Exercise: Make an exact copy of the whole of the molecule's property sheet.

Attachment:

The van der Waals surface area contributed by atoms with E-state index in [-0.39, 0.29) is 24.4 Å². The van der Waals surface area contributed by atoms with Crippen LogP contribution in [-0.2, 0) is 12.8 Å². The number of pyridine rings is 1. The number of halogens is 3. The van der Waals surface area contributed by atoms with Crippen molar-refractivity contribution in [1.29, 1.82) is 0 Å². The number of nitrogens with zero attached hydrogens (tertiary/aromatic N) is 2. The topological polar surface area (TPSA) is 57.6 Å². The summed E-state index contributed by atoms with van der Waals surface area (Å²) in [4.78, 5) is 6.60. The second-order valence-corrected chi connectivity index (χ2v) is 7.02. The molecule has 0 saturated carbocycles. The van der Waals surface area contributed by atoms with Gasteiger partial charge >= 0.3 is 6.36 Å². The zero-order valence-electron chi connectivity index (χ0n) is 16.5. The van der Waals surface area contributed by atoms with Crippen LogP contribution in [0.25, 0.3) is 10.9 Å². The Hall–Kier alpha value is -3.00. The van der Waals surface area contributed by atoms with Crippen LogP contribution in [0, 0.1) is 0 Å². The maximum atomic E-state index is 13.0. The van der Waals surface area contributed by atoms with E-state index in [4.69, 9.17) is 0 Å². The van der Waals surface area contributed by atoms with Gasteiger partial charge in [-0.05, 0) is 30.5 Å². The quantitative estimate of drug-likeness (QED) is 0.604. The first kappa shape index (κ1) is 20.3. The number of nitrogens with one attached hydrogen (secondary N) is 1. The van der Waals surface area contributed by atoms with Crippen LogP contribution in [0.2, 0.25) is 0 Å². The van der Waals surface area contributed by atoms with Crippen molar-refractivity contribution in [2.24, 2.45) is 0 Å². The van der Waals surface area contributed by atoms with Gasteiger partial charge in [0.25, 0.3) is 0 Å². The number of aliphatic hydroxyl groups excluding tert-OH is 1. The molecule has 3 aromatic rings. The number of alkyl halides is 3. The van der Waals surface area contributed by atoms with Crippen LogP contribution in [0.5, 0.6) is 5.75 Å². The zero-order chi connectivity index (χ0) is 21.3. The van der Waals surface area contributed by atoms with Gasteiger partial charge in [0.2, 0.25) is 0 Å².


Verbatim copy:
The van der Waals surface area contributed by atoms with E-state index in [-0.39, 0.29) is 24.4 Å². The van der Waals surface area contributed by atoms with Crippen LogP contribution in [-0.2, 0) is 12.8 Å². The number of pyridine rings is 1. The number of halogens is 3. The van der Waals surface area contributed by atoms with Crippen molar-refractivity contribution in [1.29, 1.82) is 0 Å². The number of nitrogens with zero attached hydrogens (tertiary/aromatic N) is 2. The topological polar surface area (TPSA) is 57.6 Å². The summed E-state index contributed by atoms with van der Waals surface area (Å²) in [4.78, 5) is 6.60. The second-order valence-corrected chi connectivity index (χ2v) is 7.02. The molecule has 0 saturated carbocycles. The van der Waals surface area contributed by atoms with Gasteiger partial charge >= 0.3 is 6.36 Å². The zero-order valence-electron chi connectivity index (χ0n) is 16.5. The van der Waals surface area contributed by atoms with Crippen LogP contribution in [0.25, 0.3) is 10.9 Å². The Hall–Kier alpha value is -3.00. The van der Waals surface area contributed by atoms with Crippen LogP contribution in [0, 0.1) is 0 Å². The maximum atomic E-state index is 13.0. The van der Waals surface area contributed by atoms with E-state index in [4.69, 9.17) is 0 Å². The van der Waals surface area contributed by atoms with Gasteiger partial charge in [-0.05, 0) is 30.5 Å². The quantitative estimate of drug-likeness (QED) is 0.604. The first kappa shape index (κ1) is 20.3. The number of nitrogens with one attached hydrogen (secondary N) is 1. The van der Waals surface area contributed by atoms with Crippen LogP contribution in [0.2, 0.25) is 0 Å². The van der Waals surface area contributed by atoms with Crippen molar-refractivity contribution in [2.24, 2.45) is 0 Å². The van der Waals surface area contributed by atoms with Gasteiger partial charge in [0.25, 0.3) is 0 Å². The number of aliphatic hydroxyl groups excluding tert-OH is 1. The molecule has 3 aromatic rings. The number of alkyl halides is 3. The van der Waals surface area contributed by atoms with Crippen LogP contribution in [0.5, 0.6) is 5.75 Å². The zero-order chi connectivity index (χ0) is 21.3. The van der Waals surface area contributed by atoms with Gasteiger partial charge in [0.2, 0.25) is 0 Å².